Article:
Cape May, New Jersey

While most people associate the state of New Jersey with concrete, toll roads, and views of the New York City skyline from the west side of the Hudson River, there are actually a few areas of the state with spectacular natural vistas. To the west is the Delaware Water Gap, formed by the 1000s of years of erosion by the Delaware River, the border between New Jersey and Pennsylvania. To the northwest is the rural, more sparsely populated maple and spruce forested mountains that used to include the first destination Playboy Club at Great Gorge Ski Area. and to the south are a string of beautiful sand dune – lined beaches, collectively called the Jersey Shore.

A study of the map above will reveal the village of Cape May at the southern -most tip of the state. Cape May was selected by Mrs Bear and her two sisters for a brief family getaway … In part, because the three came from different directions for about the same four hours of travel.

We arrived after a four hour drive from the west that took us through Philadelphia. Youngest sister lives about as far north in New Jersey as is possible, just a couple miles from the New York border. She got on the Garden State Parkway and drove its entire length … The tollway ends two miles from Cape May. Middle sister made her way north from Washington DC. The last part of their journey was a car ferry across Delaware Bay that cruised to a terminal about five miles from our destination. Lots of ways to arrive in Cape May, but they all involve paying tolls.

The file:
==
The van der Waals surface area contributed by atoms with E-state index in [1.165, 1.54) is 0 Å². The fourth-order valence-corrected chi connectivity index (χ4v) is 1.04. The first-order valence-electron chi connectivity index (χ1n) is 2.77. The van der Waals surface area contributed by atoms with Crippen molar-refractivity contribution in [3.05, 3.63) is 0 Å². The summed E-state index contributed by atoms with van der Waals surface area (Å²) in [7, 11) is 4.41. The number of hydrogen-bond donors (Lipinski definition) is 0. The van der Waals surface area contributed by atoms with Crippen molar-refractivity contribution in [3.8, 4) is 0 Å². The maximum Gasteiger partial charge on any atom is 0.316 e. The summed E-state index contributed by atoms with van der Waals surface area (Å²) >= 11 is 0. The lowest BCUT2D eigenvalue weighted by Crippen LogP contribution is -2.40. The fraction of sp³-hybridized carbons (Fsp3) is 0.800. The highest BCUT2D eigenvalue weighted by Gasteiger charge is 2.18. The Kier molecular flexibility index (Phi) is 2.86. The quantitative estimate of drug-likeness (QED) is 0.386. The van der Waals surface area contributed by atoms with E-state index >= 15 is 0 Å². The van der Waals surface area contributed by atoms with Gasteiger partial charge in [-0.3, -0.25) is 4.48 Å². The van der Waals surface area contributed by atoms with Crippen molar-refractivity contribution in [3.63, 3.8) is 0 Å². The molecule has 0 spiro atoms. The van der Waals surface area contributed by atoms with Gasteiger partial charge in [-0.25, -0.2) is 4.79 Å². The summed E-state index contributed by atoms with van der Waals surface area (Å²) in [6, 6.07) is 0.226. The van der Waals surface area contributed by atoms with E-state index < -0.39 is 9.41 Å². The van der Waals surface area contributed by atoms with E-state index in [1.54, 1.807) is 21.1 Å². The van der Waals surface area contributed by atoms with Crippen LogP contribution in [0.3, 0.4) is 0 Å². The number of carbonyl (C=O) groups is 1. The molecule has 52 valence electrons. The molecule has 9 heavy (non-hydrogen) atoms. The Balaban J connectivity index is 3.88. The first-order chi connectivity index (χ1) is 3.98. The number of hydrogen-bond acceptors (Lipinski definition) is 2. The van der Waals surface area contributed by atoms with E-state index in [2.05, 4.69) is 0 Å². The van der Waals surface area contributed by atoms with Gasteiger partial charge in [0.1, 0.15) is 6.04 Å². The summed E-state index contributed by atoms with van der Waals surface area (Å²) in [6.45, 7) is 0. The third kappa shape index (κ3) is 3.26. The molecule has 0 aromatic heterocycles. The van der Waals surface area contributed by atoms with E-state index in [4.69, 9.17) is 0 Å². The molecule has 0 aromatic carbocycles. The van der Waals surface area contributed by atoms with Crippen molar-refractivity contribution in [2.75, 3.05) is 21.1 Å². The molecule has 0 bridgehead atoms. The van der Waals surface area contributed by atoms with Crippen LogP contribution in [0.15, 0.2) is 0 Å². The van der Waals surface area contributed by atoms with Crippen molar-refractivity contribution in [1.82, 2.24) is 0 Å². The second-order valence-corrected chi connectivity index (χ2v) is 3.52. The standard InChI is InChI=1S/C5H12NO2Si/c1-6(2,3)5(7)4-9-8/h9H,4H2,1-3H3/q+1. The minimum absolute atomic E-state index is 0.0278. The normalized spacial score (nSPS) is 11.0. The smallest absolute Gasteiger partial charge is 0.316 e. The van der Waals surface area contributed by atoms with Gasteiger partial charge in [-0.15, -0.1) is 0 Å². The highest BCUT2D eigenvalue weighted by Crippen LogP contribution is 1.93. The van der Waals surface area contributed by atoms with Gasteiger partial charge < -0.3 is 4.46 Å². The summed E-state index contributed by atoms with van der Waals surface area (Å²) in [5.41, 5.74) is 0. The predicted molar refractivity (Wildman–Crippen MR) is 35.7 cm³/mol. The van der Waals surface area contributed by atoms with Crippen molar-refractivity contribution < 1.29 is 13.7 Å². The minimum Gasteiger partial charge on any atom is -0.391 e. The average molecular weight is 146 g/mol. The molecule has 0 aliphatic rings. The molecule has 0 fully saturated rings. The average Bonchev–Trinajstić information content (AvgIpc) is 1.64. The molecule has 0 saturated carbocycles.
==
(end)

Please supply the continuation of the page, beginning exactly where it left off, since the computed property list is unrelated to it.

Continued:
Cape May is one of the USA’s oldest vacation destinations. Despite being only a few miles from the glitz and gambling of Atlantic City, Cape May has a permanent population of about 4,500. The town thrives on its tourism, hosting various festivals during the year.

There were a few people who were seen heading to the beach, despite October’s less hospitable air and water temperatures. the photo above is as close as we got … Walking along the dunes to our dinner reservation each night. But even from this distance, it was easy to see the potential of this seacoast as an escape for the urbanites from Philly, Washington, and New York.

We asked a local bicycle shop vendor about the length of the tourist season in Cape May. While my assumption was the length of warm ocean temperatures and school vacations, he surprised us by saying that people visit Cape May pretty much the entire year. He attributed this to various offseason festivals, great restaurants, and the laid back, cozy lodging. There are beautiful gingerbread and victorian homes along quiet lanes that have been converted into home rentals and B&Bs.

Mrs Bear and I brought our bikes down and spent the afternoons peddling over inlet bridges and along quiet residential communities. We caught up with kin folk at afternoon tea and over clam chowder at outside dinner settings. And we said goodbye on Sunday and drove back to our Pennsylvania ridgeline home. Visiting this New Jersey seaside town for a quick family retreat was a great idea. Mrs Bear and I would love to come back but will probably avoid the more crowded months of summer.

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